Turkish presidential spokesperson slams German intel chief over coup remarks
ANKARATurkish Presidential Spokesperson İbrahim Kalın has slammed the head of Germany’s Federal Intelligence Service (BND) over his comments on the July 15, 2016 failed coup attempt, which is widely believed to have been masterminded by the movement of the U.S.-based Islamic preacher Fethullah Gülen.
Germany’s foreign intelligence service chief, Bruno Kahl, on March 18 said the Turkish government has failed to convince BND that Gülen was behind the thwarted coup, which received a harsh response from Kalın on March , who said Germany was supporting the Fethullahist Terrorist Organization (FETÖ).
“It is a very noteworthy scene of who backs FETÖ. When was the last time you heard a BND head making a statement? It is very rare. The fact that the head of the German intelligence is making a statement about this is something that should be read in multiple ways,” Kalın told Doğan TV Ankara representative Hakan Çelik in a live interview on CNNTürk, as he added that Kahl’s statements “are an operation to acquit FETÖ in Europe.”
“This is a move to invalidate the notes and pressures we made to Europe and the U.S. on FETÖ. This is a sign that the German state will back FETÖ the same way it backs the PKK [outlawed Kurdistan Workers’ Party] in indirect ways. Plenty of FETÖ fugitives are in Germany already. Is there a possibility that the German intelligence doesn’t know where these guys are, what they’re doing and with whom they are meeting? Then why are they protecting them? It means that they are convenient instruments that they will use against Turkey,” he added.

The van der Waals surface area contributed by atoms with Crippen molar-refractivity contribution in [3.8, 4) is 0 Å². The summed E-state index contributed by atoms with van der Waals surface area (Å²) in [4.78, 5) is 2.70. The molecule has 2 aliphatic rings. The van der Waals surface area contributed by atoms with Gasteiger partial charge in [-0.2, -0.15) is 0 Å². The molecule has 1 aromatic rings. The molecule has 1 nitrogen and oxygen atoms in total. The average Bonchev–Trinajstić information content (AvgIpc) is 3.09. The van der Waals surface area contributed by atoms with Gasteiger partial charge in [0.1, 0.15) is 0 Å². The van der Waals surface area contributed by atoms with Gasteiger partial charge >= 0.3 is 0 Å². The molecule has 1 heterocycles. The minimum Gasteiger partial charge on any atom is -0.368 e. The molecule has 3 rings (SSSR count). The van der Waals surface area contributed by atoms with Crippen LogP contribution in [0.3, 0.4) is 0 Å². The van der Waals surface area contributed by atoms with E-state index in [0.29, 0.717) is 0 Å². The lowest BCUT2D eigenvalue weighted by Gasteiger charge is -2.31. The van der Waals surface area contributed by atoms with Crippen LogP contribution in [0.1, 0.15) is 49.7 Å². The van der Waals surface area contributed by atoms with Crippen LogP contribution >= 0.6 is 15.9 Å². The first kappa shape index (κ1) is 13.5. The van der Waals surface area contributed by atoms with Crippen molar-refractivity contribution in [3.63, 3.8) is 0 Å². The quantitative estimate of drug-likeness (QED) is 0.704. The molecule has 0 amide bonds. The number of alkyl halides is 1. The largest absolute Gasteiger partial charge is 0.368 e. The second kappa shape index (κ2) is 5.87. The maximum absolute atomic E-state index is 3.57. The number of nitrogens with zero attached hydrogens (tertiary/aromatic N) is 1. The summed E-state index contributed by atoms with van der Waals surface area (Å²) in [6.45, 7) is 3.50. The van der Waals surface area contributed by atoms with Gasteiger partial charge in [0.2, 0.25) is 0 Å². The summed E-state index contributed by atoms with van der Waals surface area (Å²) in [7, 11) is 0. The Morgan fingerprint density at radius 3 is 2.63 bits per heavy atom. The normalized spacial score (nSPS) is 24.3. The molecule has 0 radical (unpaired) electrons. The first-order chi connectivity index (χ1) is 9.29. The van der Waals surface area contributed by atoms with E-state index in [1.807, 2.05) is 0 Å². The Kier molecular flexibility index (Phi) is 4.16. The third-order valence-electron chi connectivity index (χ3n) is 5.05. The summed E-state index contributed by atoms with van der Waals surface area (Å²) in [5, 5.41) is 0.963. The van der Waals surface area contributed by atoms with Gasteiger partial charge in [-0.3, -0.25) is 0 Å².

Saying that “something called the EU intelligence agency’s report” was leaked to the press nearly two months ago, he noted that it said “there are no persuasive evidences that the attempted coup was staged by FETÖ.”
“Who are these EU intelligence agencies? Let’s say that it’s something that was prepared by 10 EU countries. How can you prepare this report without consulting the Turkish intelligence? It is clear that you want to mold public opinion by leaking it to the press. It is still unclear who prepared and leaked the report,” he said.
Relations between Turkey and Germany have deteriorated to a low point after the latter decided to ban Turkish ministers from holding meetings in the country for the April 16 referendum, which will decide whether the current parliamentary system should be shifted into an executive presidency.
While saying that the Turkish government did not convince the BND, Kahl added that he did not believe the Turkish government was behind the failed coup.
“The coup attempt was not initiated by the government. Before July 15, 2016 the government had already started a big purge so parts of the military believed they should stage a coup quickly before it hit them too,” Kahl said.
Asked whether the Gülen movement was “extreme Islamist or terrorist,” Kahl said it was a “civil association that aims to provide further religious and secular education.”